Whether you are reading a published text or peer reviewing a paper, reverse outlining can help you process information by distilling the main ideas of a text into short, clear statements. Put simply, when reverse outline the reader tries to summarize each paragraph of a text in two sentences. This process will not only help you analyze the material you are reading, it will also allow you to organize your response. You may use reverse outlining to revise your own work, revise the work of others, or to annotate a text.
Reverse outlining follows a two-step, repeatable process:
- In the left-hand margin, write down the topic of each paragraph. Try to use as few words as possible.
When reading, these notes should work as quick references for future study or in-class discussion.
When revising your own work or the work of your peers, these notes should tell you if each paragraph is focused and clear.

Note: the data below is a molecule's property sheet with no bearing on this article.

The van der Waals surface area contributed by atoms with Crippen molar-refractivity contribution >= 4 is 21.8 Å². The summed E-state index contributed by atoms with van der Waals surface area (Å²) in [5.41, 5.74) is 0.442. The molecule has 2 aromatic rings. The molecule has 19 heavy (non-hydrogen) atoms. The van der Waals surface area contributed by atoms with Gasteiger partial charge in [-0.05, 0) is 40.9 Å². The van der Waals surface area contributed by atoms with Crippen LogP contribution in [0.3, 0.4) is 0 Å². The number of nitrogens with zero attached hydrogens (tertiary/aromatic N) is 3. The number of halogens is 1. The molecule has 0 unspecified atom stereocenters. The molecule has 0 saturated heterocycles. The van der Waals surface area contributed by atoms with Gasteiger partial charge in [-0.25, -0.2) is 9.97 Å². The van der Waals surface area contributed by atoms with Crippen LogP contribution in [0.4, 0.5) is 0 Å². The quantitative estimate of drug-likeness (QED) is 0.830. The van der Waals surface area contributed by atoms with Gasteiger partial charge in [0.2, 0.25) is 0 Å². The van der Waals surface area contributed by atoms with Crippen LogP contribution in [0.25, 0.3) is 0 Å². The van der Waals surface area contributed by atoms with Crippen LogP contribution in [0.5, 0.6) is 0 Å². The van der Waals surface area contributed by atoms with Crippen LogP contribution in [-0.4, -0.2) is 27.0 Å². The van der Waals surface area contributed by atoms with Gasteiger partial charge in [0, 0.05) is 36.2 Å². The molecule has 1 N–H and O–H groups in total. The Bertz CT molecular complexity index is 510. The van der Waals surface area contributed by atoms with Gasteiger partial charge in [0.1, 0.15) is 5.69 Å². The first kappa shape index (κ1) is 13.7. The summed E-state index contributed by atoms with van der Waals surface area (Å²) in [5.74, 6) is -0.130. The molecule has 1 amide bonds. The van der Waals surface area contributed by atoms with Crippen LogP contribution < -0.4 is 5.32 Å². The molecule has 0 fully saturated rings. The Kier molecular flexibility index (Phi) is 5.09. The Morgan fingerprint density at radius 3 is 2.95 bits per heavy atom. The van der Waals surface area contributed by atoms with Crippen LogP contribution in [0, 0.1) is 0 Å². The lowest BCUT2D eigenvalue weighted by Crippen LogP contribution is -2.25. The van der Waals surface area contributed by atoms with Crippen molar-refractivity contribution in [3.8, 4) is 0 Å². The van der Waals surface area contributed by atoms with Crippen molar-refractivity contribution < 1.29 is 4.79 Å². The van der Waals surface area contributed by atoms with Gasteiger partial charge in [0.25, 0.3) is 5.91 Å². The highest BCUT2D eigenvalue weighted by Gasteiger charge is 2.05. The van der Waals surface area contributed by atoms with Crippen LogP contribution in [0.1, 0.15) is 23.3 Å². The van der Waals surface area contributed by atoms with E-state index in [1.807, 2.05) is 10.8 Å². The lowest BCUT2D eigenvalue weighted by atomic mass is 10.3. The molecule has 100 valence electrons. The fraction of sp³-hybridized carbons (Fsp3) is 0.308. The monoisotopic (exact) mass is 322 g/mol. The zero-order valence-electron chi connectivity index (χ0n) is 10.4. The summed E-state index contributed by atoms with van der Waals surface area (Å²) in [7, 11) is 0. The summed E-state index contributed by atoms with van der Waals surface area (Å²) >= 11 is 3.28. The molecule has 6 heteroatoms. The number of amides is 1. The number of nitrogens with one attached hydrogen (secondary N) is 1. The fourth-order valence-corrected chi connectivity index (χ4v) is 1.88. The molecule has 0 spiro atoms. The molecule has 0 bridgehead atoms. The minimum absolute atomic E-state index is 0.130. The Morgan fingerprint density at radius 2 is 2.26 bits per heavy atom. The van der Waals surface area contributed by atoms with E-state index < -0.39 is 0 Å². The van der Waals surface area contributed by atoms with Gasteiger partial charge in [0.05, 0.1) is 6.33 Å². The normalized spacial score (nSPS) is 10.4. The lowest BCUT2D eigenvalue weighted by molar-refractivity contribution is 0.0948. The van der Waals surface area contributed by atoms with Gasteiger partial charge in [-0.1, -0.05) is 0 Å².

- In the right-hand margin, write down how the paragraph topic advances the overall argument of the text. Again, be brief.
When reading, these notes allow you to follow the logic of the essay, making it easier for you to analyze or discuss later.
When revising work, these notes should tell you if each paragraph fits in the overall organization of the paper. You may also notice that paragraphs should be shifted after completing this step.
Remember to be brief. You should try to complete each step in 5-10 words. When reading a published text, you should be able to summarize the topic and the manner of support quickly; if you can’t, you should consult a dictionary, an encyclopedia, or other resources to help you understand the content. When reading your own work or the work of a peer, you should consider revising any section that does not have a clear point that is easy to rearticulate.
When reading a potential source, you should consider which points you agree or disagree with and make notes that help you formulate your opinion. However, when reading work with the goal of revision, the objective is to communicate an understanding of the writer’s main ideas, not to critique or correct these points. When reading your own work or the work of a peer, if the paragraph does contain an easily identifiable point, but it does not relate to the thesis or topic of the paper, it may be appropriate to remove this section entirely.
This exercise can be expanded by rewriting/typing your outline with comments or further suggestions, but writing in the margin might be sufficient.